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> Dear Forum,

> > Some time ago we noticed that the function Orbit(G,S,OnSets) can be

> > hopelessly slow when |S| and in particular the length of the resulting

> > orbit are big enough.

> >

> > if <S> is a big set the comparison between sets will be relative

> > expensive, together with the fact that 'AddSet' has to check all

> > elements this is taking the time. A short example: Take a set of 4000

> > vectors of length 450 and sort them in reversed order. Now start with

> > the first vector and build up a new set using 'AddSet'. The insertion

> > process during the addition of elements is as bad as can be. On a

> > NeXT this process will indeed be incredibly slow taking nearly an hour

> > to complete. However, if your remove the test in 'AddSet' that the

> > first argument is really a set, it will take 20sec, 10 of those - I

> > would guess - being used in the insertion process. Using Trees,

> > hashing or whatever will reduce this 10sec to maybe less than 1sec.

> > So you have a gain of 10sec in an 1 hour procedure. If on the other

> > hand you simply drop the test, you will speed up the whole thing by a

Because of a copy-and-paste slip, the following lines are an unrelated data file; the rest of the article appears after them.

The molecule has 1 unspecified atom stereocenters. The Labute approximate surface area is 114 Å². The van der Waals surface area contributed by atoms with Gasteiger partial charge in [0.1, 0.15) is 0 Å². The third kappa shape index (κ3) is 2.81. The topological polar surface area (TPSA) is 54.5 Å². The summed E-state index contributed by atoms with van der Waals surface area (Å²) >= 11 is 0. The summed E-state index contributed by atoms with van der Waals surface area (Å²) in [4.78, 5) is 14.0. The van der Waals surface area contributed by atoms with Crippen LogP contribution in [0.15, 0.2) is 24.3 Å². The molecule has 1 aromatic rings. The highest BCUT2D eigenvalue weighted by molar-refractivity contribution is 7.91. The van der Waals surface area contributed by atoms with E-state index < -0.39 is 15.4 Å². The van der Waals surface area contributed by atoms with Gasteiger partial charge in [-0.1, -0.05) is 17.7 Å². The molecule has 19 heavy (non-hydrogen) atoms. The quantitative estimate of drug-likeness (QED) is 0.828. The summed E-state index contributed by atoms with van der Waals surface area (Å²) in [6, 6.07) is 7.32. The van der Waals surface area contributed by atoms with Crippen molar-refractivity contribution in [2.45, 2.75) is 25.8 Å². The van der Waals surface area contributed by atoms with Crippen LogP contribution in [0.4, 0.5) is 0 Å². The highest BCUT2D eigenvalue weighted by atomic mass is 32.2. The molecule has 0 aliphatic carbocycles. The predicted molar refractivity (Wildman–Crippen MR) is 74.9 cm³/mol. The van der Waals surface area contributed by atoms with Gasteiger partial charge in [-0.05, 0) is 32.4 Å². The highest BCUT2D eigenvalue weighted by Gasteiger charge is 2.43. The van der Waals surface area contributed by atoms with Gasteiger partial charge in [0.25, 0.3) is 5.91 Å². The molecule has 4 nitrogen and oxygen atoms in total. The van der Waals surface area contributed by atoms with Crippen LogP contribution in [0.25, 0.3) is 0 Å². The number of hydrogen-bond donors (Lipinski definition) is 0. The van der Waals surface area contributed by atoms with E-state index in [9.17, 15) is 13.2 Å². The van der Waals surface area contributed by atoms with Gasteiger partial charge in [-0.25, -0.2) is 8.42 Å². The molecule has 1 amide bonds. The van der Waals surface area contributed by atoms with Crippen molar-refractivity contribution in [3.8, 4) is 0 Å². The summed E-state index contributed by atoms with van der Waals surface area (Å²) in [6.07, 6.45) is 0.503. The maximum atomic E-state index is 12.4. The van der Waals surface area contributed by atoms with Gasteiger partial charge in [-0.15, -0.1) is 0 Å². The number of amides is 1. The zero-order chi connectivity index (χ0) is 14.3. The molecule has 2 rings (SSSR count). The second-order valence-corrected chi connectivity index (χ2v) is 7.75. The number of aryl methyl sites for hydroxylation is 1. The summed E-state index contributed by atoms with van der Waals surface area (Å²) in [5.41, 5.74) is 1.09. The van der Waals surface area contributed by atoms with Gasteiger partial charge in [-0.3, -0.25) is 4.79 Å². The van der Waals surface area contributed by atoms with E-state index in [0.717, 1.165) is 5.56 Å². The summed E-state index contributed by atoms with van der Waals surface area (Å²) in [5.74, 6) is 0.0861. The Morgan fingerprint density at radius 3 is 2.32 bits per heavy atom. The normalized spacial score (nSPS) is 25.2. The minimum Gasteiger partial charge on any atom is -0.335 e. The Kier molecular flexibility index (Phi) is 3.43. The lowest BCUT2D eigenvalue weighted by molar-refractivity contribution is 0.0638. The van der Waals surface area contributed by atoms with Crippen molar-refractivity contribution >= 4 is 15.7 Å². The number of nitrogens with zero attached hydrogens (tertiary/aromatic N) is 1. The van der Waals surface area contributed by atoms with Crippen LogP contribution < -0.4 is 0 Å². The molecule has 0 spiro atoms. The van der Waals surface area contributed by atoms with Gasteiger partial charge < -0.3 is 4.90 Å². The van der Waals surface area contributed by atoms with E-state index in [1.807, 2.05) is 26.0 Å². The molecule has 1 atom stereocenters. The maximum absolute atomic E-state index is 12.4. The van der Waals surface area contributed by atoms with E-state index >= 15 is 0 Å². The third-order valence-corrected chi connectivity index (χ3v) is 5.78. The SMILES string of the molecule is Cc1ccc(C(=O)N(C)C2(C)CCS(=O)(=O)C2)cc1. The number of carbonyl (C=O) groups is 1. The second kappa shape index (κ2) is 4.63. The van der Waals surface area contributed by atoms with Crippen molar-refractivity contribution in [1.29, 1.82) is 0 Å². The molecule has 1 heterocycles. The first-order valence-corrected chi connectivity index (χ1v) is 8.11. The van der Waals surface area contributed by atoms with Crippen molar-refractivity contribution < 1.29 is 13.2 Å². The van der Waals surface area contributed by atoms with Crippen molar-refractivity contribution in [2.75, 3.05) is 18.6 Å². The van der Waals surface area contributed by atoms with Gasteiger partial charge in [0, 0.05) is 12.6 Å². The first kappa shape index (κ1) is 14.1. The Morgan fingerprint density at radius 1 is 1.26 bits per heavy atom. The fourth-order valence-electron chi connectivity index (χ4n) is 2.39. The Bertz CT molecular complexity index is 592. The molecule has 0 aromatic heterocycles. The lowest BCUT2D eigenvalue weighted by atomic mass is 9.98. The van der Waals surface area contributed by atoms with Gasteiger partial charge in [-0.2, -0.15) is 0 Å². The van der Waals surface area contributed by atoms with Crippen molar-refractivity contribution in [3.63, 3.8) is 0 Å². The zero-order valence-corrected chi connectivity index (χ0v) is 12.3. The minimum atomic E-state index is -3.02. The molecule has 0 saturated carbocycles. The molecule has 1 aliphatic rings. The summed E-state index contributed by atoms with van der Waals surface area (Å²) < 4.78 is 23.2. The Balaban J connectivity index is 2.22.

> > factor of 200.

>

> Yes, I see now that the main problem is that AddSet calls IsSet rather

> than it spends lots of time for actual rewriting of the set.

> However, looking at IsSet, one sees that first of all it tests

> whether it is already known that the argument is a set by checking

> certain flag in its record. In the best of my knowledge,

> it is really fast providing this flag is set to `yes`.

>

> Note that the sets in question are generated as the images of the

> original set S. The image of S is a set, so the corresponding

> function which computes the image of a set under a permutation (see the

> module permutat.c) should set , I believe, the abovementioned flag to `yes`.

> (In other words there might be a bug)

>

> Otherwise I fail to understand why

> the removal of the call to IsSet can improve performance of

> Orbit(,,OnSets) so dramatically.

Is this a set of numbers, or a set of (for example) vectors?

It makes a difference, for the reason that Frank was talking about

before, namely that a vector in the set might be altered (by

assigning to one of its entries). A set of vectors can thus NOT be

guaranteed to stay sorted, even if no changes are made to the set

itself, only changes to the elements.

Steve

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